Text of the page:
Saturday, 28 April 2012

LUJAN ZOO IN ARGENTINA: The World Most Controversianl & Dangerous Zoo

We heard of this place about 50 miles out of town that allows visitors to actually go INSIDE the cage with the animals. It´s a hands on zoo, if you will. This is the best kept secret the city of Buenos Aires has to offer. You take the 57 bus from Plaze Italia about an hour and a half outside of the city and get dropped off at the gate of what looks like a farm. It´s only 20 pesos to get in, but this zoo has every animal from deer, llamas, tigers, lions, ducks, bulls…AND it has the hugest collection of tractors.  Visitors can even pick up the smaller animals and manhandle them at risk to themselves and the creatures. Shockingly there doesn’t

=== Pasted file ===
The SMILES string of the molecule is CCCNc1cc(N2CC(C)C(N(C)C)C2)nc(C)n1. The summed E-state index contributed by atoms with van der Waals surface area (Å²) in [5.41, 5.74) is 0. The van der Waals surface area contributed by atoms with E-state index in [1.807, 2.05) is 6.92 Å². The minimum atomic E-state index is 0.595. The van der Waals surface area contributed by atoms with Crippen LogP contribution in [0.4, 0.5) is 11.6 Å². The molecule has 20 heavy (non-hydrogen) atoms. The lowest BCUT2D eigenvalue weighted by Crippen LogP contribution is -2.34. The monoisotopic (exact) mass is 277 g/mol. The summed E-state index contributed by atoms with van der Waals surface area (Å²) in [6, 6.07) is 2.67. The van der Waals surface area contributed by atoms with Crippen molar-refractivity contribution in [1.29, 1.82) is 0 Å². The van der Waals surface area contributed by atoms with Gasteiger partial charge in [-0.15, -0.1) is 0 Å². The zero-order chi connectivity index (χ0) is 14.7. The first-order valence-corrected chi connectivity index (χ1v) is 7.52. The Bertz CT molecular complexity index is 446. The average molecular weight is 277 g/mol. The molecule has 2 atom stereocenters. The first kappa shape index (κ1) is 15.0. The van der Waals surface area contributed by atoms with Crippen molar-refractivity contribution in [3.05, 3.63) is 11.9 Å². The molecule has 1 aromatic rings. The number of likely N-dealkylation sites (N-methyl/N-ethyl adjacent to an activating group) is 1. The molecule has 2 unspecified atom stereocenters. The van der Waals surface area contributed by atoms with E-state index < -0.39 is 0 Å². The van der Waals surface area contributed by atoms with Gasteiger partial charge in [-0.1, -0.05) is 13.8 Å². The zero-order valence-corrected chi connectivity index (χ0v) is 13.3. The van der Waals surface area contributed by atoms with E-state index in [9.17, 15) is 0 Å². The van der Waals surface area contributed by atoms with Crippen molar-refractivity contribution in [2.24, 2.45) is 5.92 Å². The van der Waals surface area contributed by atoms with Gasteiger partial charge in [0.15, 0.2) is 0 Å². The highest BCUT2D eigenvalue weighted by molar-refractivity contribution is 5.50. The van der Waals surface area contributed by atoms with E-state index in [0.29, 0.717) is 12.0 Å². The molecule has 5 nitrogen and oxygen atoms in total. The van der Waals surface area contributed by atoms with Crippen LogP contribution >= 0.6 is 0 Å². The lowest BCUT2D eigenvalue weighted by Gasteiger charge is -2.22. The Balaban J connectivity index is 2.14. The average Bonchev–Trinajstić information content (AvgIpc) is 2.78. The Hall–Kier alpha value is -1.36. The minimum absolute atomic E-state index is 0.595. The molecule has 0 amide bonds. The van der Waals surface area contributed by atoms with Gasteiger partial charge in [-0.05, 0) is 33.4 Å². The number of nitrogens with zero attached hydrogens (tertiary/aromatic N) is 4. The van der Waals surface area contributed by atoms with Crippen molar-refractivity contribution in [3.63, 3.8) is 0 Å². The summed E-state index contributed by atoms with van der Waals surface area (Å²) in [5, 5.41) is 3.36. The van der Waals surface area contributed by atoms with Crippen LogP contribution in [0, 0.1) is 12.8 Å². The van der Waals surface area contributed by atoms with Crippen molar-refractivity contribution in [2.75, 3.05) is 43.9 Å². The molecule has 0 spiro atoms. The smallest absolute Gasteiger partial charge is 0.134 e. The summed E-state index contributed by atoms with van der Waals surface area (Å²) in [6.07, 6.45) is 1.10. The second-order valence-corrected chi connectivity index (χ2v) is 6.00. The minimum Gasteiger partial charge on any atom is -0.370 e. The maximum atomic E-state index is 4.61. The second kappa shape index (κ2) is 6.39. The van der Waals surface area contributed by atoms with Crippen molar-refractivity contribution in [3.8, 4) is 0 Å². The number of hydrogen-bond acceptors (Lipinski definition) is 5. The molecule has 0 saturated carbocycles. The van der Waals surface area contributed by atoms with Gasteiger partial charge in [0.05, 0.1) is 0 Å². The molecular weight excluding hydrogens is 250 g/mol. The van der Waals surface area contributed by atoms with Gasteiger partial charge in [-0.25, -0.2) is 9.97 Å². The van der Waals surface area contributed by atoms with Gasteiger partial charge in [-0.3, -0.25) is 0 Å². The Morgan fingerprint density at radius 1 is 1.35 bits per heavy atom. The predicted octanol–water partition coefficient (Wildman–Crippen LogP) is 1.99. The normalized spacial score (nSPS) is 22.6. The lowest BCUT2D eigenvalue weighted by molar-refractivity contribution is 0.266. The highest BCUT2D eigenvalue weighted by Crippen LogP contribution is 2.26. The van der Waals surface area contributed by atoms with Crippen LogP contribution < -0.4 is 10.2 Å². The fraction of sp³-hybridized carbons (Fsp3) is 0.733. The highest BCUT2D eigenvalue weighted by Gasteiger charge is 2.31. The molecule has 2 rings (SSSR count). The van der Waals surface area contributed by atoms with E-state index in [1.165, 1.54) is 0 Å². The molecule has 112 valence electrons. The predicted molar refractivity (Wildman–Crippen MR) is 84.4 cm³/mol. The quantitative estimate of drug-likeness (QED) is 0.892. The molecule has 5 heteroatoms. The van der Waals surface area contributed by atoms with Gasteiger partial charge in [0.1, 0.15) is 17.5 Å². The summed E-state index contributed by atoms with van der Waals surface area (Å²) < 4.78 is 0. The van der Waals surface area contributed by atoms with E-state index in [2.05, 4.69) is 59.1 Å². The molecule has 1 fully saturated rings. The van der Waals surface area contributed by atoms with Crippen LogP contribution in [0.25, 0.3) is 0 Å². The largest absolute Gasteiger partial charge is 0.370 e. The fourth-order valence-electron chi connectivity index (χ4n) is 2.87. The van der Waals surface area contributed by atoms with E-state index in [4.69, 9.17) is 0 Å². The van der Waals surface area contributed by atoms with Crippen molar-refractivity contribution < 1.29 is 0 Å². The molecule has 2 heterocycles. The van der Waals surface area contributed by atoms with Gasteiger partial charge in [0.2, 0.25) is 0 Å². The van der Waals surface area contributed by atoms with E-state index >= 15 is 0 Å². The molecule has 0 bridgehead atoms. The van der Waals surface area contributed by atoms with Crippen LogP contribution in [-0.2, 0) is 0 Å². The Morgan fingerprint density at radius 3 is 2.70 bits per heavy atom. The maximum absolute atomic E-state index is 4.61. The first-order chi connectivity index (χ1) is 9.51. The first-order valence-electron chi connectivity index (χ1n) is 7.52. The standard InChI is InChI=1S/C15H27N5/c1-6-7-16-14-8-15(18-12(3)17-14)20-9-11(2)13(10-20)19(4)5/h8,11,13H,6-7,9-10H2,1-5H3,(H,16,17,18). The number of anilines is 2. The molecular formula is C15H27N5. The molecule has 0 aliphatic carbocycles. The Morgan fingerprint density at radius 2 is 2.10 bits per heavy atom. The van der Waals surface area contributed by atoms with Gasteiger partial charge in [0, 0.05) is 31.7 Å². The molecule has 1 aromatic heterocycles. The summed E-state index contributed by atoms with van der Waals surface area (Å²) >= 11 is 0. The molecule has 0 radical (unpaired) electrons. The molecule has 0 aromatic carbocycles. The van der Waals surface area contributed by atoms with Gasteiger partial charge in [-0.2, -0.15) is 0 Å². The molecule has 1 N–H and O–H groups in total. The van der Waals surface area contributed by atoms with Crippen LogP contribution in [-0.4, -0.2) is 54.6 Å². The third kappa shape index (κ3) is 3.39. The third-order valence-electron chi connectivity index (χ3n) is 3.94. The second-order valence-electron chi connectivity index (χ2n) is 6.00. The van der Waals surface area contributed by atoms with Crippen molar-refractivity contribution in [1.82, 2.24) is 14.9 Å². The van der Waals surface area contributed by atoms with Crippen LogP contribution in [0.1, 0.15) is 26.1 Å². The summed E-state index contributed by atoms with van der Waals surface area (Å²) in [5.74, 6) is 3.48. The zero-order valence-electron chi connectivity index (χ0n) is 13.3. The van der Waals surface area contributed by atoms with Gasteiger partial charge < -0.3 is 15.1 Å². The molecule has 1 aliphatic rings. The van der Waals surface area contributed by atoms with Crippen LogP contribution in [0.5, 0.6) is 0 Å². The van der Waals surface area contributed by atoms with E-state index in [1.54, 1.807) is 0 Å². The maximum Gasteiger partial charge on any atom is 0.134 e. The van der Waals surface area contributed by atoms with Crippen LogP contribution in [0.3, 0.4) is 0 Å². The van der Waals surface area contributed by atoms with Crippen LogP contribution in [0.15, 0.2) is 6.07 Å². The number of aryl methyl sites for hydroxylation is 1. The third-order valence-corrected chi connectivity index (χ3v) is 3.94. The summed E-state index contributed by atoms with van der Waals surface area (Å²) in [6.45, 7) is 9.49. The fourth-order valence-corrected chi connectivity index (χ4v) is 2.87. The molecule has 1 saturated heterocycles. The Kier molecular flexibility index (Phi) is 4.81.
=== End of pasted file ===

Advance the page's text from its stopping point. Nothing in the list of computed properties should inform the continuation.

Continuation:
appear to be much in the way of safety regulations to protect either humans or animals and Internet blogs are littered with pictures of tourists with the animals. Even children are allowed to enter the lion’s cage and fondle a range of animals that have the potential to kill or maim them. While the animals that wander around freely (ducks, peacocks, geese) could entertain young children for hours, older kids, teenagers and the young in us all might be curious about the many animal cages spread throughout the zoo. Rather than merely looking into cages, visitors to the zoo can actually enter some of the cages in small groups to interact with the animals. You may think it crazy to enter a cage with a fully grown tiger unless it’s drugged or chained up, but the zoo’s caretakers will explain how man’s best friend lends a helping paw. One of the first cages nearest the entrance is inhabited by lion cubs as well as dogs. For the first few months, the lion cubs will learn obedience training and other important behavior from the domesticated dogs. The dogs will help the lion cubs learn to be more docile in this setting where they will interact with humans. The caretakers do not, however, explain why some of the lion cubs seem so “sleepy” that they need to be shaken awake for photo-ops. Suspicious. At present there are several lion cages that you can enter, with lions grouped and separated by age. It’s interesting to see how their personalities and behavior develop. Prior to entering any of the cages, visitors are instructed not to make fast, sudden movements or excite the animals in any way. Young children may enter the cage with dogs and cubs with adult supervision, but they’re not permitted to enter the cage with the adult lions. You are invited to cuddle and pet and stroke the cubs and lions, being careful not to go near their heads, and may even be presented with a bottle of milk to nurse one of the most beautiful, majestic and awe-inspiring creatures on earth. If you go to Lujan on a school day, or in the off-season (May through October), you might easily be able to spend 10-15 minutes in each cage, communing with creatures nearly as beautiful as Michelle Pfeiffer. If you can tear yourself away from the lions and tigers, you will find other cages with pumas, llamas, deer, ostrich, seals, elephants, camels and even twin grizzly bears. Animal protection charity, The Born Free Foundation, has condemned the zoo and issued a statement to urge tourists not to visit it. Will Travers, CEO of The Born Free Foundation said: “Based on what I have seen displayed on the Lujan Zoo website, I am fearful that a terrible accident is going to happen. The zoo is, in my view, placing the lives of its visitors at great risk by encouraging them to have ‘close encounters’ with dangerous, potentially lethal, wild animals. Anyone who has any knowledge of big cats will understand that they are wild animals and, as such, as unpredictable.” While words cannot effectively describe the Lujan Zoo, even pictures do not do it justice. It is simply something that must be experienced to fully appreciate. And upon your return to “la vida loca” in Buenos Aires, the wildlife at the Lujan Zoo might actually seem tame in comparison. For more information just visit the link below.


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